How to Eliminate Body Odor in Overweight People

by April Ort ; Updated October 06, 2017

Body odor can be an issue for many individuals but especially for those who are overweight. The extra energy exerted by doing even the most minimal of tasks can increase the production of sweat and lead to the ideal environment for odor-causing bacteria to form and flourish. With more skin surface and with crevices where moisture can accumulate, there is an increased possibility for bacteria growth in overweight people. Simple steps can be taken, however, to help eliminate body odor with common household items.

Items you will need

  • Antibacterial soap
  • Baking soda
  • Wash cloth
  • Apple cider vinegar
  • Crystal rock stick
  • Parsley
  • Baby wipes
Step 1

Bathe in the morning, at night and after any strenuous activity. Use an antibacterial soap to wash areas that are prone to body odor.

Step 2

Dust your underarms, your groin area and beneath the breasts with baking soda. This will absorb odor and prevent moisture that provides the ideal environment for odor-causing bacteria.

Step 3

Soak a wash cloth in apple cider vinegar and wipe down areas of the body that contain bad odor. Be sure to get in between fat rolls and other areas where moisture can accumulate. Follow the vinegar application with a clean dry wash cloth to remove excess moisture. If the skin is not thoroughly dried, odor causing bacteria can accumulate and fungus may grow.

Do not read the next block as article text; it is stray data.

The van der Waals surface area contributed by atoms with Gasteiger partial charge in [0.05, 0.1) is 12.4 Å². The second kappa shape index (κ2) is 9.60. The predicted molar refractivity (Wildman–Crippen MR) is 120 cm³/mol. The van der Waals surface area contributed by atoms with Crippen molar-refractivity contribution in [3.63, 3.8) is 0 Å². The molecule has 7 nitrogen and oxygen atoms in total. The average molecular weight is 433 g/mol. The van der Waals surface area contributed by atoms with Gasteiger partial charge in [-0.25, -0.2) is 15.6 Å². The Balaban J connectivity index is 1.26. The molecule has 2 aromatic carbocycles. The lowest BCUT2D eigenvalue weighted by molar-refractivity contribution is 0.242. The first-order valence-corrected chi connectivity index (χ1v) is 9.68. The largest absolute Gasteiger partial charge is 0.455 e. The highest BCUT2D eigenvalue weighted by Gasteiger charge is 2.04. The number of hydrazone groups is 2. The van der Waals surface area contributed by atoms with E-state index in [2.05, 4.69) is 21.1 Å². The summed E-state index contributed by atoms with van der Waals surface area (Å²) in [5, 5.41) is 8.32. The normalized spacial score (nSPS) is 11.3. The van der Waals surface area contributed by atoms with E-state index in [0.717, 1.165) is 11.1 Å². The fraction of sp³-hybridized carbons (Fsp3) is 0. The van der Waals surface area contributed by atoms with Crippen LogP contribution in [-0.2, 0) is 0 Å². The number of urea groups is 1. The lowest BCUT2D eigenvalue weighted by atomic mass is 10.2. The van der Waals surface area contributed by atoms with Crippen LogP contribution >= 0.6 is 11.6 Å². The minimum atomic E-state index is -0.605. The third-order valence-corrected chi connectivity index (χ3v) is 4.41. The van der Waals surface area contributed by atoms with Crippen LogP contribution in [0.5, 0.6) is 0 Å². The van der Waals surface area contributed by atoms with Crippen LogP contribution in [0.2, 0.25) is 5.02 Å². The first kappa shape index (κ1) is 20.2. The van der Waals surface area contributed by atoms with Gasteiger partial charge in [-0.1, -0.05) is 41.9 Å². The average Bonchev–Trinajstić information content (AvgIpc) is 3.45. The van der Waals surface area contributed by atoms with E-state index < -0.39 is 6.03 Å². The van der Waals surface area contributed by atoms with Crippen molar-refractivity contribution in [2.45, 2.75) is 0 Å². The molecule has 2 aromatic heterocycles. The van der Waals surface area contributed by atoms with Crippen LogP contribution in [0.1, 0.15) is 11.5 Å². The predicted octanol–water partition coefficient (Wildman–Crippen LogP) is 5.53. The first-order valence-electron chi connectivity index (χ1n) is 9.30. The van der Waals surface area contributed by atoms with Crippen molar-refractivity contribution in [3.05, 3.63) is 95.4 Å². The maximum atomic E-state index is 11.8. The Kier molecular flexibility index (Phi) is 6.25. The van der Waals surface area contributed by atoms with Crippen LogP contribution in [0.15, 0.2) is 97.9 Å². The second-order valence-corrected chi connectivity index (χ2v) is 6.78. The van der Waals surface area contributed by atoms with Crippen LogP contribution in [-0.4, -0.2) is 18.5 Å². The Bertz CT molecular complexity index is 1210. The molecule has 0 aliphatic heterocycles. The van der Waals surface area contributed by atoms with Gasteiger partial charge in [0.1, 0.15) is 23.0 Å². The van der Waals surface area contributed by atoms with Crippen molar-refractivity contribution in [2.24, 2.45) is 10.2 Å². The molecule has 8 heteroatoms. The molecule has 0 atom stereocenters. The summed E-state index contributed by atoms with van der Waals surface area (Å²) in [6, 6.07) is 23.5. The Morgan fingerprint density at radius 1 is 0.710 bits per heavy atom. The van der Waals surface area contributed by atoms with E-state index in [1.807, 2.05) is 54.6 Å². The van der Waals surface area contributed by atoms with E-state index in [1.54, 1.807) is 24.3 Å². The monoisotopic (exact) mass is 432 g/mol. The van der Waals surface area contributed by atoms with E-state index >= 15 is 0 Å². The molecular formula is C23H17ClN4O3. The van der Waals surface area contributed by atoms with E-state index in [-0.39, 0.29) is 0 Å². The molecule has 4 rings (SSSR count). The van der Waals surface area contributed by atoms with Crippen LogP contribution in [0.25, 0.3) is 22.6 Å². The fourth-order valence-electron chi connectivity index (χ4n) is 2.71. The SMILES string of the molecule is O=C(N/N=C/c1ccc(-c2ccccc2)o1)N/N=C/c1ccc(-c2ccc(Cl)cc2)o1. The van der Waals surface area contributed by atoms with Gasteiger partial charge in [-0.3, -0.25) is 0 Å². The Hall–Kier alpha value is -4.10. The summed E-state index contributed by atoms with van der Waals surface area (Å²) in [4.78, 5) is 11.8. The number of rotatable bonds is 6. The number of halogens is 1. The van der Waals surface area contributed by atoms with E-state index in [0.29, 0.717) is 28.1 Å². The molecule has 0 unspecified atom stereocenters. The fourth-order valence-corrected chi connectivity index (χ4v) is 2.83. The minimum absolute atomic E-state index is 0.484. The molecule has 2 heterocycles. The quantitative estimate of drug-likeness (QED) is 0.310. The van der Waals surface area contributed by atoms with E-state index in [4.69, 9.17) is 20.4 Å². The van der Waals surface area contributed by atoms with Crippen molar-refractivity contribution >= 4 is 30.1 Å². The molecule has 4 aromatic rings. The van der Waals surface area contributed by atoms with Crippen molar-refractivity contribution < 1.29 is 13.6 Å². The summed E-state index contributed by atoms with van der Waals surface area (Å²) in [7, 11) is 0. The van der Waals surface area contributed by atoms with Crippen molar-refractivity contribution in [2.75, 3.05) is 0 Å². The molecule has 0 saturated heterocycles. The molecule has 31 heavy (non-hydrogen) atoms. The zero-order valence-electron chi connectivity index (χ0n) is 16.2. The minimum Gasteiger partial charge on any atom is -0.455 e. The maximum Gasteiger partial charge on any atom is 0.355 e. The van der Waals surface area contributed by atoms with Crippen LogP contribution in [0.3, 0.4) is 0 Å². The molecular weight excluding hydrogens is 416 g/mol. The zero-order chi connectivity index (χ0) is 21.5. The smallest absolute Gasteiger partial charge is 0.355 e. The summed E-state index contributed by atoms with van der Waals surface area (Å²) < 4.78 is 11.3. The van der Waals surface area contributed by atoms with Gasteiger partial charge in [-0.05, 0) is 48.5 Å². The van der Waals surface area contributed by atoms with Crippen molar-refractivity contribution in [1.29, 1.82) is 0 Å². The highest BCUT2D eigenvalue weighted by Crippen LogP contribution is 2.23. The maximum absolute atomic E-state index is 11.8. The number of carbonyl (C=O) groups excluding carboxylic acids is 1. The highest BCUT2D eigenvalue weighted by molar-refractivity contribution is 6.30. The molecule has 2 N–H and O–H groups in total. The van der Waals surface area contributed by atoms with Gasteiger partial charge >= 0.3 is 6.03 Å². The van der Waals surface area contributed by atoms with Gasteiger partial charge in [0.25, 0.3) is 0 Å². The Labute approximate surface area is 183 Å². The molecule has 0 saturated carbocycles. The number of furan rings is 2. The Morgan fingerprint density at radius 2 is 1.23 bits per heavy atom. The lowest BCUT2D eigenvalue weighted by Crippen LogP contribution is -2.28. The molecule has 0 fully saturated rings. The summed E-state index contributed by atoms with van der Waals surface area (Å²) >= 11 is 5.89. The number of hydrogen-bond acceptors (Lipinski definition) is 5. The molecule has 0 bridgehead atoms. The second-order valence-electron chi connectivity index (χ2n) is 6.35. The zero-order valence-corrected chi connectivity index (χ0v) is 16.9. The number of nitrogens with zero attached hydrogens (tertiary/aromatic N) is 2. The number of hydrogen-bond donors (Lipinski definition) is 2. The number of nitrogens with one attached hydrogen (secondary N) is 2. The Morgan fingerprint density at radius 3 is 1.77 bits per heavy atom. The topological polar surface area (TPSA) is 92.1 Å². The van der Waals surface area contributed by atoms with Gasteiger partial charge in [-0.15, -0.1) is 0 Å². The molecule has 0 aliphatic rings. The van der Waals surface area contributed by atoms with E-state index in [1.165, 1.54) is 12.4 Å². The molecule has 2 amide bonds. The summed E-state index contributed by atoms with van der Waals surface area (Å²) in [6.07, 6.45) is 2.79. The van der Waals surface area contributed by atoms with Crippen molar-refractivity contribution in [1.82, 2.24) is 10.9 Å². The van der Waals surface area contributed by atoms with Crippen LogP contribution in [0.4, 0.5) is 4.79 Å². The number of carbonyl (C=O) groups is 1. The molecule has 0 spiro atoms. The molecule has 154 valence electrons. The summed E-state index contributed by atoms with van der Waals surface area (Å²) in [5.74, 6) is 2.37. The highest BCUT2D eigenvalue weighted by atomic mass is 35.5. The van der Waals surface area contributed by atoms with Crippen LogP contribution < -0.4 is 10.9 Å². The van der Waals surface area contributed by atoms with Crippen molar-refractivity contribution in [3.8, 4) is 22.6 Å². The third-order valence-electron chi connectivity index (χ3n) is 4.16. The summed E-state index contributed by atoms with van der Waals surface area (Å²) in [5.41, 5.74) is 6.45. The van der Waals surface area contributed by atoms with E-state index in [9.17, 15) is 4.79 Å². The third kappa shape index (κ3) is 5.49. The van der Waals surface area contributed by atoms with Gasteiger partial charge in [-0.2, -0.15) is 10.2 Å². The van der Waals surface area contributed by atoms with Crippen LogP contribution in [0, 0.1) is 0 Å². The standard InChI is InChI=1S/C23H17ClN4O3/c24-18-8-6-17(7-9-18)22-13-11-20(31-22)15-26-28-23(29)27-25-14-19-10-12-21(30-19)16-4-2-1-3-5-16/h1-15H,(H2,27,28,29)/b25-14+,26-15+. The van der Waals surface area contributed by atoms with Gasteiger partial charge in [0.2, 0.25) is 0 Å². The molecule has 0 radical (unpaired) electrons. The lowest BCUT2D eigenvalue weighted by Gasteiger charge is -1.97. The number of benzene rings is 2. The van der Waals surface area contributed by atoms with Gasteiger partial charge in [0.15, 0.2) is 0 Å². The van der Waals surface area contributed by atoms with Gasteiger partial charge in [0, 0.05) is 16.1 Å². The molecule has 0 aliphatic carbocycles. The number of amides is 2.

Step 4

Use a crystal rock stick in place of deodorant. It will not reduce perspiration but will balance out the pH level on the skin, therefore reducing the development of odor-causing bacteria.

Step 5

Chew parsley to neutralize body odor. The chlorophyll will even out the body's pH levels.

Step 6

Carry baby wipes with you so you can wipe areas where odor occurs. Throughout the day, use a wipe under the arms and around the groin area.

Tips

  • Persistent body odor that is present even with excessive bathing should be discussed with a medical professional. There may be an underlying infection that can be treated with a course of antibiotics.

References

About the Author

April Ort began writing in 2007. he has more than 15 years experience in the financial industry, has held a travel agent license and has interviewed a variety of celebrities. Ort is currently working in the health-care industry as an operational trainer and completing her Bachelor of Science in communications with a focus on journalism.